Global GDP will be 14% higher in 2030 as a result of artificial intelligence (AI), the equivalent of an additional USD 15.7 trillion; a Hungarian expert warns that those who fail to apply AI could fall behind their competition, according to a press statement sent to the Budapest Business Journal by PwC Hungary.
Labor productivity improvements are expected to account for more than half of all economic gains from AI over the period between now and 2030, according to a detailed analysis on the business impact of AI by PwC. Increased consumer demand resulting from AI-enabled product enhancements will account for the rest, PwC expects.
Developing countries will experience more modest increases (less than 6% of GDP), as compared to the greatest economic gains from AI in China (a 26% boost to GDP in 2030) and North America (a 14.5% boost), due the much lower rates of adoption of AI technologies expected in the likes of Latin America and Africa.
“The analysis highlights how the value of AI enhancing and augmenting what enterprises can do is large, if not larger than automation,” comments Antal Kerekes, PwC Hungary’s Technology advisory partner. “It demonstrates how big a game changer AI is likely to be – transforming our lives as individuals, enterprises and as a society,” he adds.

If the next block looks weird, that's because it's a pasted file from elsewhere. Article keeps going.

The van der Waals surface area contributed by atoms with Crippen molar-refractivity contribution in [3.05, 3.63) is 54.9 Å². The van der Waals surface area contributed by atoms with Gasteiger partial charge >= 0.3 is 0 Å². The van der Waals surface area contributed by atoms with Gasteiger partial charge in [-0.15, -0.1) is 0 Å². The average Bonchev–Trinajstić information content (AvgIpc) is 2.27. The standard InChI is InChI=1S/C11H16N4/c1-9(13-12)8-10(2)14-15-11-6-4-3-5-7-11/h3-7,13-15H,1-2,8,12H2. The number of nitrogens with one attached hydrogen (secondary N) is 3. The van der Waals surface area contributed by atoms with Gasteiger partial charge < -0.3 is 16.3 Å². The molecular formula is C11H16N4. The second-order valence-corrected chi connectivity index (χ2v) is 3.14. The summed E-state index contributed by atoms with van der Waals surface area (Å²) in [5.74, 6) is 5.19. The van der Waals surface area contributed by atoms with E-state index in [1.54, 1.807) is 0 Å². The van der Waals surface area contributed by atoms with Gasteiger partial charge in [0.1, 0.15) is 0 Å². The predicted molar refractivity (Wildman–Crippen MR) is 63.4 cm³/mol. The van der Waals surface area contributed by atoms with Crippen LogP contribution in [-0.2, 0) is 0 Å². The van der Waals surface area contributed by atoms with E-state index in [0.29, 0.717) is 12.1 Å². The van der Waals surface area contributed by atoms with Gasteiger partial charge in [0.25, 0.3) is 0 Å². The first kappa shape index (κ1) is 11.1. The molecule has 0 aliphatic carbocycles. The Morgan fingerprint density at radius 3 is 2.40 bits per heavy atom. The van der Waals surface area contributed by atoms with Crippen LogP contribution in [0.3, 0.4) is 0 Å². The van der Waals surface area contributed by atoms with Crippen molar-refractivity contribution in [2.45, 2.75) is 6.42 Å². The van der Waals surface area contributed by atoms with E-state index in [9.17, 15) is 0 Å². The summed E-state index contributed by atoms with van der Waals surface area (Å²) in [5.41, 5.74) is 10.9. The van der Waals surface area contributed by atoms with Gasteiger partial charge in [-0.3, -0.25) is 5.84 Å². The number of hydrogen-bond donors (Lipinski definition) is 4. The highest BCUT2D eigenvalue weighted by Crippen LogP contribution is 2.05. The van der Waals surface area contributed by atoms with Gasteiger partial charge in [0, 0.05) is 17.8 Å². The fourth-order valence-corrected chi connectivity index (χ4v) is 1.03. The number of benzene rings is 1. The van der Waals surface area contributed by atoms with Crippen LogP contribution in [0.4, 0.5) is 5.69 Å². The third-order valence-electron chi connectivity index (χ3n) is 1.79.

Overall, the biggest absolute sector gains will be in retail, financial services, and healthcare as AI increases productivity, product value and consumption. By 2030, an additional USD 9 tln of GDP is thought likely to be added from product enhancements and shifts in consumer demand and behaviour, as AI driven consumption gains overtake those of productivity.
“No sector or business is in any way immune from the impact of AI. The impact on productivity alone could be competitively transformational and even disruptive,” said Gábor Riba, PwC Hungary’s senior manager. “Businesses that fail to apply AI, could quickly find themselves being undercut on turnaround times as well as costs and experience, and may lose a significant amount of their market share as a result. The big challenge is how to secure the right talent, technology and access to data to make the most of this opportunity.”